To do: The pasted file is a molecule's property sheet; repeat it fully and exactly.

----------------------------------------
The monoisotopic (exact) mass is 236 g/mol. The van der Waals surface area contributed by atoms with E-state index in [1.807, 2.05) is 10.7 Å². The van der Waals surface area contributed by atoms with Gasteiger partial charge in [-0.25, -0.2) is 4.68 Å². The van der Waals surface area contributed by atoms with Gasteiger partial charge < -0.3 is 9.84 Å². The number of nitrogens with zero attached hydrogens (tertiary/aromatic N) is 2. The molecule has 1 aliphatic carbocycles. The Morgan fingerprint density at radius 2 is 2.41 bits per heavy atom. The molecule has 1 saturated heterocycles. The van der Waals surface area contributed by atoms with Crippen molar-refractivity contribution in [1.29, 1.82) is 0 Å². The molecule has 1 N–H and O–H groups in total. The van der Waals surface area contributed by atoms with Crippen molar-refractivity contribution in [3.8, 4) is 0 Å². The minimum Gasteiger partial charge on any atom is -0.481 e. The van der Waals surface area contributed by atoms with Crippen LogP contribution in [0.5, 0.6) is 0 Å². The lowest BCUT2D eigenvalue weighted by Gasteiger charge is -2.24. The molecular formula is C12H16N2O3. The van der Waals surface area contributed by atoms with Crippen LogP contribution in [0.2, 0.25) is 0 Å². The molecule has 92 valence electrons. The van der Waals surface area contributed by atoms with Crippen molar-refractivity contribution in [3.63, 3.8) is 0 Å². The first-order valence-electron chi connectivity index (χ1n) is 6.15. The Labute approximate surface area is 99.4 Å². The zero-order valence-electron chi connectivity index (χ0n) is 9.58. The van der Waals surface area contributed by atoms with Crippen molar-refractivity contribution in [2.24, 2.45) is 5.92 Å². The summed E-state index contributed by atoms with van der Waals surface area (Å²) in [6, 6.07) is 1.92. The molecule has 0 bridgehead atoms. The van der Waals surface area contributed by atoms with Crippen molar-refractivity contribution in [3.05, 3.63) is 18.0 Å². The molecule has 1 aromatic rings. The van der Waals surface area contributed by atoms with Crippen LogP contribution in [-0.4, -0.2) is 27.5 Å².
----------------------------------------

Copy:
The monoisotopic (exact) mass is 236 g/mol. The van der Waals surface area contributed by atoms with E-state index in [1.807, 2.05) is 10.7 Å². The van der Waals surface area contributed by atoms with Gasteiger partial charge in [-0.25, -0.2) is 4.68 Å². The van der Waals surface area contributed by atoms with Gasteiger partial charge < -0.3 is 9.84 Å². The number of nitrogens with zero attached hydrogens (tertiary/aromatic N) is 2. The molecule has 1 aliphatic carbocycles. The Morgan fingerprint density at radius 2 is 2.41 bits per heavy atom. The molecule has 1 saturated heterocycles. The van der Waals surface area contributed by atoms with Crippen molar-refractivity contribution in [1.29, 1.82) is 0 Å². The molecule has 1 N–H and O–H groups in total. The van der Waals surface area contributed by atoms with Crippen molar-refractivity contribution in [3.8, 4) is 0 Å². The minimum Gasteiger partial charge on any atom is -0.481 e. The van der Waals surface area contributed by atoms with Crippen LogP contribution in [0.5, 0.6) is 0 Å². The lowest BCUT2D eigenvalue weighted by Gasteiger charge is -2.24. The molecular formula is C12H16N2O3. The van der Waals surface area contributed by atoms with Crippen LogP contribution in [0.2, 0.25) is 0 Å². The molecule has 92 valence electrons. The van der Waals surface area contributed by atoms with Crippen molar-refractivity contribution in [3.63, 3.8) is 0 Å². The first-order valence-electron chi connectivity index (χ1n) is 6.15. The Labute approximate surface area is 99.4 Å². The zero-order valence-electron chi connectivity index (χ0n) is 9.58. The van der Waals surface area contributed by atoms with Crippen molar-refractivity contribution in [2.24, 2.45) is 5.92 Å². The summed E-state index contributed by atoms with van der Waals surface area (Å²) in [6, 6.07) is 1.92. The molecule has 0 bridgehead atoms. The van der Waals surface area contributed by atoms with Crippen molar-refractivity contribution in [3.05, 3.63) is 18.0 Å². The molecule has 1 aromatic rings. The van der Waals surface area contributed by atoms with Crippen LogP contribution in [-0.4, -0.2) is 27.5 Å².